Perhaps you do not know where Ethandune is. Nor do I; nor does anybody. That is where the somewhat sombre fun begins. I cannot even tell you for certain whether it is the name of a forest or a town or a hill. I can only say that in any case it is of the kind that floats and is unfixed. If it is a forest, it is one of those forests that march with a million legs, like the walking trees that were the doom of Macbeth. If it is a town, it is one of those towns that vanish, like a city of tents. If it is a hill, it is a flying hill, like the mountain to which faith lends wings. Over a vast dim region of England this dark name of Ethandune floats like an eagle doubtful where to swoop and strike, and, indeed, there were birds of prey enough over Ethandune, wherever it was. But now Ethandune itself has grown as dark and drifting as the black drifts of the birds.
And yet without this word that you cannot fit with a meaning and hardly with a memory, you would be sitting in a very different chair at this moment and looking at a very different tablecloth. As a practical modern phrase I do not commend it; if my private critics and correspondents in whom I delight should happen to address me “G. K. Chesterton, Poste Restante, Ethandune,” I fear their letters would not come to hand. If two hurried commercial travellers should agree to discuss a business matter at Ethandune from 5 to 5.15, I am afraid they would grow old in the district as white-haired wanderers. To put it plainly, Ethandune is anywhere and nowhere in the western hills; it is an English mirage. And yet but for this doubtful thing you would have probably no Daily News on Saturday and certainly no church on Sunday. I do not say that either of these two things is a benefit; but I do say that they are customs, and that you would not possess them except through this mystery. You would not have Christmas puddings, nor (probably) any puddings; you would not have Easter eggs, probably not poached eggs, I strongly suspect not scrambled eggs, and the best historians are decidedly doubtful about curried eggs. To cut a long story short (the longest of all stories), you would not have any civilization, far less any Christian civilization. And if in some moment of gentle curiosity you wish to know why you are the polished sparkling, rounded, and wholly satisfactory citizen which you obviously are, then I can give you no more definite answer geographical or historical; but only toll in your ears the tone of the uncaptured name–Ethandune.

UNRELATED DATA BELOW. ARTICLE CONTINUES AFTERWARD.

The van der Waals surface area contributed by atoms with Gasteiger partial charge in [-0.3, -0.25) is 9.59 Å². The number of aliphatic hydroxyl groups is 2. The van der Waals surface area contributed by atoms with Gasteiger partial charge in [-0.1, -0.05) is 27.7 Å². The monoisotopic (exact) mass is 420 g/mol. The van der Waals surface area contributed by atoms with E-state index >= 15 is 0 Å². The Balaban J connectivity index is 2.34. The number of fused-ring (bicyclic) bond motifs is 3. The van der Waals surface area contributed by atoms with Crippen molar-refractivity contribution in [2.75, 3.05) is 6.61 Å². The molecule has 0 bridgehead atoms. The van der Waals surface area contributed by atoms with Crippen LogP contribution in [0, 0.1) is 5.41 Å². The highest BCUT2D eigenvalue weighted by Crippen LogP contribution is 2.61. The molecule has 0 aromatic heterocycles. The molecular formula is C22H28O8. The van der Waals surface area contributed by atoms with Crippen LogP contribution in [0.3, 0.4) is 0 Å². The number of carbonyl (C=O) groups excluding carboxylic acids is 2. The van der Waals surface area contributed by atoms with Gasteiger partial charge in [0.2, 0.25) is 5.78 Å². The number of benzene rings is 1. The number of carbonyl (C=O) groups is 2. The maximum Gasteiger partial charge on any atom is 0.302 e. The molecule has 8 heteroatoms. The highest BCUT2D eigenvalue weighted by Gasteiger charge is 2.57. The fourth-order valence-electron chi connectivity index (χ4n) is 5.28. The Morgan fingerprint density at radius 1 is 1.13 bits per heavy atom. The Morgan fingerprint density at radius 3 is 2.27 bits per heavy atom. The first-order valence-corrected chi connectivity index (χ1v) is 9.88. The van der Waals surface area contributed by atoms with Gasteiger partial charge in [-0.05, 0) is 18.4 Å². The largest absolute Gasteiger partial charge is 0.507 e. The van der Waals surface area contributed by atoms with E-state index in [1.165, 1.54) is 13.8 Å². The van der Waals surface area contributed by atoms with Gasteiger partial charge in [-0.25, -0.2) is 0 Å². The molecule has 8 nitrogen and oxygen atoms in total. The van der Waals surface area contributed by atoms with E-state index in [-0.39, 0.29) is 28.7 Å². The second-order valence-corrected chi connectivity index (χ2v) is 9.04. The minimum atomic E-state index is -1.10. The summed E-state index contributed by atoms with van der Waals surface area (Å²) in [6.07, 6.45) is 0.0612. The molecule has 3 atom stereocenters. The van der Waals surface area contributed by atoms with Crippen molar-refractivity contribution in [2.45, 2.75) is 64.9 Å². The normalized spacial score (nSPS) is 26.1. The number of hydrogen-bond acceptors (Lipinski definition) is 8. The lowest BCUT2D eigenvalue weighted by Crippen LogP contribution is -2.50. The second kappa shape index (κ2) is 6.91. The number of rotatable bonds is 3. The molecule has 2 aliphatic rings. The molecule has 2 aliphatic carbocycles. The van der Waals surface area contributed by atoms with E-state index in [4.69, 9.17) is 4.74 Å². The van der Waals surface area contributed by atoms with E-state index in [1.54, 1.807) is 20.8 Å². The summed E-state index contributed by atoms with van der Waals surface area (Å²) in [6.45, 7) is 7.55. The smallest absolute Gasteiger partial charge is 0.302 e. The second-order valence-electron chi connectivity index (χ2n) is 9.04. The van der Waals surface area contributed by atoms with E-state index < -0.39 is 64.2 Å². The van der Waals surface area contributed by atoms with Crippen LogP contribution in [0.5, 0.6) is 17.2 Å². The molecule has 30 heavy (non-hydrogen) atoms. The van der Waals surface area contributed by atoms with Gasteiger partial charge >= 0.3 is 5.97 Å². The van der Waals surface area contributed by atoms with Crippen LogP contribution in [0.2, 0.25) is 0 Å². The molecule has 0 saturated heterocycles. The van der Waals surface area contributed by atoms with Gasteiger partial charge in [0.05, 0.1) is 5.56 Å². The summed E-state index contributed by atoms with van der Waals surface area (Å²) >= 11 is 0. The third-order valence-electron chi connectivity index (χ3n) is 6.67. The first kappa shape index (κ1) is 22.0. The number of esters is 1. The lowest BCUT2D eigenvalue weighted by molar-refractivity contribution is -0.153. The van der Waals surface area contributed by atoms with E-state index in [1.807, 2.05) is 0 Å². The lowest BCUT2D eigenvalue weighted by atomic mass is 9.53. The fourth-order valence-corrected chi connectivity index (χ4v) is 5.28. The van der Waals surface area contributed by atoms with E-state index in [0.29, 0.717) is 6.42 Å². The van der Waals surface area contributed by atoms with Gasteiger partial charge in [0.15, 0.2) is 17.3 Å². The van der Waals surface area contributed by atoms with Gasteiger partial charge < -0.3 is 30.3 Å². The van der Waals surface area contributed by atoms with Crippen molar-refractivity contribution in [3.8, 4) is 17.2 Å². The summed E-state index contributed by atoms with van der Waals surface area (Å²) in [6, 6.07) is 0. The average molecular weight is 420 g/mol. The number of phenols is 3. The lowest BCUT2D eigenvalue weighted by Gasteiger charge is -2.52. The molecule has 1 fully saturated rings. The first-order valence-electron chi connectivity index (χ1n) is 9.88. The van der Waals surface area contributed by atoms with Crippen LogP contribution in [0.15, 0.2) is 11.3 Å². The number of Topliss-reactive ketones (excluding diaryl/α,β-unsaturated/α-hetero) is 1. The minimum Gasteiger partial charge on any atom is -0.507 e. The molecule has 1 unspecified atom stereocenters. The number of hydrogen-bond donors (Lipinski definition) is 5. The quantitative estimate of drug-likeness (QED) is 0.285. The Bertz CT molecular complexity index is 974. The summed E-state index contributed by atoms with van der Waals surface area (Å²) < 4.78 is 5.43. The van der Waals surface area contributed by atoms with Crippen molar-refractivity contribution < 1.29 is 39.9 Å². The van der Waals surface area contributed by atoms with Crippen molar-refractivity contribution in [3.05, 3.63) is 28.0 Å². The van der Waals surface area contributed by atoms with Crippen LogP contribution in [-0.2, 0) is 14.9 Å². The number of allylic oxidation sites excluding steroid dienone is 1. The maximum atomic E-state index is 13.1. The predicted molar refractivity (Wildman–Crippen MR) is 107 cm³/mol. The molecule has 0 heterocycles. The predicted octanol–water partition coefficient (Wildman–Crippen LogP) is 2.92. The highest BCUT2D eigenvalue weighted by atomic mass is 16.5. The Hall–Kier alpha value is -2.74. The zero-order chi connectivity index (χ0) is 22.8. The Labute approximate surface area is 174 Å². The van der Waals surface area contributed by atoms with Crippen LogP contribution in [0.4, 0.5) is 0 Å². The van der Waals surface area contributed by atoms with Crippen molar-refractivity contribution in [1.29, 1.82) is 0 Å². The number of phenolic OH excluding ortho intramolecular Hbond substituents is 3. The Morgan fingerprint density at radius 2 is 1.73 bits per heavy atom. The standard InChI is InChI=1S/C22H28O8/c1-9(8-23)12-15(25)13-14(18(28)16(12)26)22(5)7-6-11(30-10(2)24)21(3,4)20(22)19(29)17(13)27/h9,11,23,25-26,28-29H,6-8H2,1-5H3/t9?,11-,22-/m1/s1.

I will try to state quite sensibly why it is as important as it is. And yet even that is not easy. If I were to state the mere fact from the history books, numbers of people would think it equally trivial and remote, like some war of the Picts and Scots. The points perhaps might be put in this way. There is a certain spirit in the world which breaks everything off short. There may be magnificence in the smashing; but the thing is smashed. There may be a certain splendour; but the splendour is sterile: it abolishes all future splendours. I mean (to take a working example), York Minster covered with flames might happen to be quite as beautiful as York Minster covered with carvings. But the carvings produce more carvings. The flames produce nothing but a little black heap. When any act has this cul-de-sac quality it matters little whether it is done by a book or a sword, by a clumsy battle-axe or a chemical bomb. The case is the same with ideas. The pessimist may be a proud figure when he curses all the stars; the optimist may be an even prouder figure when he blesses them all. But the real test is not in the energy, but in the effect. When the optimist has said, “All things are interesting,” we are left free; we can be interested as much or as little as we please. But when the pessimist says, “No things are interesting,” it may be a very witty remark: but it is the last witty remark that can be made on the subject. He has burnt his cathedral; he has had his blaze and the rest is ashes. The sceptics, like bees, give their one sting and die. The pessimist must be wrong, because he says the last word.